Singer, actress, model, producer and businesswoman, Beyoncé reaches her 40s as a complete artist, recognized as one of the greatest voices in the music industry. Much is said of Beyoncé as an artist, but not as a businesswoman and entrepreneur. In addition to numerous successes, Queen B – as she is called by fans – also stands out as a businesswoman.
You’ve probably heard of Ivy Park, the singer’s clothing brand focused on the sports segment. However, few people know that, before becoming a worldwide sales phenomenon, the brand had a much more timid launch in 2016. It was in 2019, alongside Adidas, that Beyoncé relaunched Ivy Park, in a format much more ambitious: limited, exclusive collections, released in real time, around the world. The result? Beyoncé breaks sales records and ensures global distribution of her brand.
The success story of Ivy Park and Beyoncé, promoted by collab with Adidas, is synonymous with authenticity and impacted the fashion market. The brand awakens people’s interest, connects with their needs, extracts values that were not valued before, reframes and proposes something revolutionary and out of the tradition.
Beyoncé, from the very foundation of the brand, raises banners that permeate inclusion, empowerment, diversity and social responsibility in the foreground. Thinking about these issues, I organized five lessons that we can learn from Ivy Park:
1. You need to reinvent yourself
Differential is a key point for those who want to stand out in the market and, often times, reinventing themselves is crucial. Ivy Park, at its birth, was conceived in a different business model from the current one, alongside Topshop. However, Philip Green —owner of the Arcadia group, which owns Topshop— was accused of sexual violence and racism, which resulted in the end of this partnership.
Faced with these issues, Beyoncé sought partners intimately connected with her values and purpose. Alongside Adidas, the global and online launch of Ivy Park highlighted powers that are still neglected by the fashion market, such as the potential for consumption of different bodies, for example. And all these issues were translated into the authenticity of the colors and the diversity of the collection as a whole.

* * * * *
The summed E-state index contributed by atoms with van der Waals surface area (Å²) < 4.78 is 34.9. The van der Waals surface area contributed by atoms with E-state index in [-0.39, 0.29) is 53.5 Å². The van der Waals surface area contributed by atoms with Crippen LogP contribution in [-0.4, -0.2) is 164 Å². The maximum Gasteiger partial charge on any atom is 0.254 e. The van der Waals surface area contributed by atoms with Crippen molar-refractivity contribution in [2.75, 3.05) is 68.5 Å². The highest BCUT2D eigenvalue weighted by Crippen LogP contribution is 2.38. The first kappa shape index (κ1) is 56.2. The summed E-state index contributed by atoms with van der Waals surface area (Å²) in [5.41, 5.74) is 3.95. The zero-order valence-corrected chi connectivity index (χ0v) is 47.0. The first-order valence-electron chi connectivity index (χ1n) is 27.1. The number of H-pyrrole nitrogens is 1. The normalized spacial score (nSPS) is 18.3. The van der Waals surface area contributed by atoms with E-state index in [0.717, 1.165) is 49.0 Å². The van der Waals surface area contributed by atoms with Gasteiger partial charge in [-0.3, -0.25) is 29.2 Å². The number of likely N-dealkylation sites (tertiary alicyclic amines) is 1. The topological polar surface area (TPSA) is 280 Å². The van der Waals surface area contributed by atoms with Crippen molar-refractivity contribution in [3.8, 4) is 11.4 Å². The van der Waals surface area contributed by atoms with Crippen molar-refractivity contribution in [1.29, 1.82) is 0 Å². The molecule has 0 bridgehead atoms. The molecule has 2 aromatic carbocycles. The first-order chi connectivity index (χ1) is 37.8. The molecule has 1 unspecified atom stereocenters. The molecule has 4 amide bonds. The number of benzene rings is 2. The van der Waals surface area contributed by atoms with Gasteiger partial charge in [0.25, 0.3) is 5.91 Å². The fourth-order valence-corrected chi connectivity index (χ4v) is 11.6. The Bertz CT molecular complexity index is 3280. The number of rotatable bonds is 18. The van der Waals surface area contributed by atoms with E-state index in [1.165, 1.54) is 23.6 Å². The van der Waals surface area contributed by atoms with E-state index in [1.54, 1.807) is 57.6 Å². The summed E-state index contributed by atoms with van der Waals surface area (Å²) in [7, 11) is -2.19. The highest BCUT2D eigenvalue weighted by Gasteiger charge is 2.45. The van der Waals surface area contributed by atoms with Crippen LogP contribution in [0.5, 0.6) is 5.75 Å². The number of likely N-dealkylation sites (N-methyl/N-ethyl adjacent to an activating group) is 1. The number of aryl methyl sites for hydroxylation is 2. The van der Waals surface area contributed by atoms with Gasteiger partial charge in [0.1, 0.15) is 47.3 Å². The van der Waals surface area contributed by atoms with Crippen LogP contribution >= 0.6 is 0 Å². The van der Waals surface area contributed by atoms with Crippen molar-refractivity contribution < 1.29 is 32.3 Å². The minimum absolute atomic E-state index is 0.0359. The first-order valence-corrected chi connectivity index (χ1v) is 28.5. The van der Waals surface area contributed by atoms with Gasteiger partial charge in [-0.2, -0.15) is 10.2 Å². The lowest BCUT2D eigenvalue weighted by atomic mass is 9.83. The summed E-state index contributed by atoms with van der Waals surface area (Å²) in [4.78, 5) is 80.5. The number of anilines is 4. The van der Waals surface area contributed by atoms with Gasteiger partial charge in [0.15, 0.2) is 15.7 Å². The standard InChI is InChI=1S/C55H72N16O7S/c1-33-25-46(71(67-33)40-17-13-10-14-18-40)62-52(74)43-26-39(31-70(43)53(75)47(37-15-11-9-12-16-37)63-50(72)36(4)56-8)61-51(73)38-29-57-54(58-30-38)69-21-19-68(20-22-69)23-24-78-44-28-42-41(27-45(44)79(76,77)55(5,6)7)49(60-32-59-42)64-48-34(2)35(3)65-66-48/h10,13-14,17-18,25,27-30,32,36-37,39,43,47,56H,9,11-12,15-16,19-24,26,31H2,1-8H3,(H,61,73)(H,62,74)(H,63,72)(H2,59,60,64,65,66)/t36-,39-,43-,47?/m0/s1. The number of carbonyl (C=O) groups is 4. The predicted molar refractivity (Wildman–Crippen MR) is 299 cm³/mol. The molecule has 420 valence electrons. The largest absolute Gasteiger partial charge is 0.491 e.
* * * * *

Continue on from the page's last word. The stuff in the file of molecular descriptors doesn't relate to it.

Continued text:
2- Make strategic partnerships
We are the sum of many people and keeping this in mind can be the high point of a business. In seeking out Adidas, Beyoncé not only sought a business partner, but also a brand that shared the values and purpose established by her brand. By closing an alliance with the great sports chain, Ivy Park reached a new level.
The feat between brands is a strategic partnership that expands products, impacts people and generates identification – all powered by marketing and a huge investment in branding. Associated with the brand, the singer performed a global launch that resulted in the sale of more than 70 thousand pieces of tennis, in a single minute, in the United States. In Brazil, all available products in the collection sold out in one hour, on the official Adidas website.
3 – Have your own authentic identity
Beyoncé uses her image to guide relevant issues in society. It is not new that she encourages the creation of more inclusive and diverse spaces in her projects. With Ivy Park, it was no different. The businesswoman presented a new collection with images and videos that highlighted her in all her forms: artist, mother, visionary, creative and businesswoman. In this way, Beyoncé has used her brand to promote gender and racial representation along with the question: What moves you? What makes you dream? The answer? “Your Park” (Your space).
4 – Real bodies also want to consume
Ivy Park has inclusion and diversity in its DNA. In addition to contemplating all the bodies and their singularities, it brings pieces with a variety of sizes and without gender identity. Much of the collection can be used by men and women, without limitations and stereotypes. Ivy Park is the breaking of the paradigms imposed by the fashion industry. By investing in real bodies, the brand – albeit minimally – reconfigured the scenario.
5 – Price
Value and price are very different things. People buy a product or service when they see added value in it, regardless of price. Within this context, Ivy Park built an experience and sales results were record, despite the economic crisis and salty prices.
Beyoncé not only shook the structures, she left a message: she is a giant in the business world. May we be a power and continue to learn from the wit of black women like Queen B.